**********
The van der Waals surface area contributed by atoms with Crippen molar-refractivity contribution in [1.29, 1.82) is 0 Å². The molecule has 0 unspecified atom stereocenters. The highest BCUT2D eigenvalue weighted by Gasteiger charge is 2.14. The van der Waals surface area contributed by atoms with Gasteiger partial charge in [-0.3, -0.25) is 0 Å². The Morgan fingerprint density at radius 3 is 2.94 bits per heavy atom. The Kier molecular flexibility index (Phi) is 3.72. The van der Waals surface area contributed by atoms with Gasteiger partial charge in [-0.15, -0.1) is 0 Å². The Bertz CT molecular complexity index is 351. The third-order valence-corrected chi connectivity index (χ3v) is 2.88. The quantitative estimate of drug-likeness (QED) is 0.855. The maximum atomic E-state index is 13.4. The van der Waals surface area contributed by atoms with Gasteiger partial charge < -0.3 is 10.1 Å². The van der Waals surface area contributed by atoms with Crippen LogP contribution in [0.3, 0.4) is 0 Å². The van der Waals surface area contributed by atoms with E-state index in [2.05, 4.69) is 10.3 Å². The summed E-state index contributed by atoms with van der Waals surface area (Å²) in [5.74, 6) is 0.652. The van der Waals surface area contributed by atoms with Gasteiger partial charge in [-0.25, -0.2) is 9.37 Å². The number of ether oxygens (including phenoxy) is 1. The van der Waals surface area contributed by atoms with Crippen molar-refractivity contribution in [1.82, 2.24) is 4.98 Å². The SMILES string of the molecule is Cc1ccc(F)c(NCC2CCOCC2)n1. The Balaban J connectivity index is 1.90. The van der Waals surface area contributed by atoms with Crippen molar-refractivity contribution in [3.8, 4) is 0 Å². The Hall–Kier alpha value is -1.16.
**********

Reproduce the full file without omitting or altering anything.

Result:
The van der Waals surface area contributed by atoms with Crippen molar-refractivity contribution in [1.29, 1.82) is 0 Å². The molecule has 0 unspecified atom stereocenters. The highest BCUT2D eigenvalue weighted by Gasteiger charge is 2.14. The van der Waals surface area contributed by atoms with Gasteiger partial charge in [-0.3, -0.25) is 0 Å². The Morgan fingerprint density at radius 3 is 2.94 bits per heavy atom. The Kier molecular flexibility index (Phi) is 3.72. The van der Waals surface area contributed by atoms with Gasteiger partial charge in [-0.15, -0.1) is 0 Å². The Bertz CT molecular complexity index is 351. The third-order valence-corrected chi connectivity index (χ3v) is 2.88. The quantitative estimate of drug-likeness (QED) is 0.855. The maximum atomic E-state index is 13.4. The van der Waals surface area contributed by atoms with Gasteiger partial charge < -0.3 is 10.1 Å². The van der Waals surface area contributed by atoms with Crippen LogP contribution in [0.3, 0.4) is 0 Å². The van der Waals surface area contributed by atoms with E-state index in [2.05, 4.69) is 10.3 Å². The summed E-state index contributed by atoms with van der Waals surface area (Å²) in [5.74, 6) is 0.652. The van der Waals surface area contributed by atoms with Gasteiger partial charge in [-0.25, -0.2) is 9.37 Å². The number of ether oxygens (including phenoxy) is 1. The van der Waals surface area contributed by atoms with Crippen molar-refractivity contribution in [1.82, 2.24) is 4.98 Å². The SMILES string of the molecule is Cc1ccc(F)c(NCC2CCOCC2)n1. The Balaban J connectivity index is 1.90. The van der Waals surface area contributed by atoms with Crippen molar-refractivity contribution in [3.8, 4) is 0 Å². The Hall–Kier alpha value is -1.16.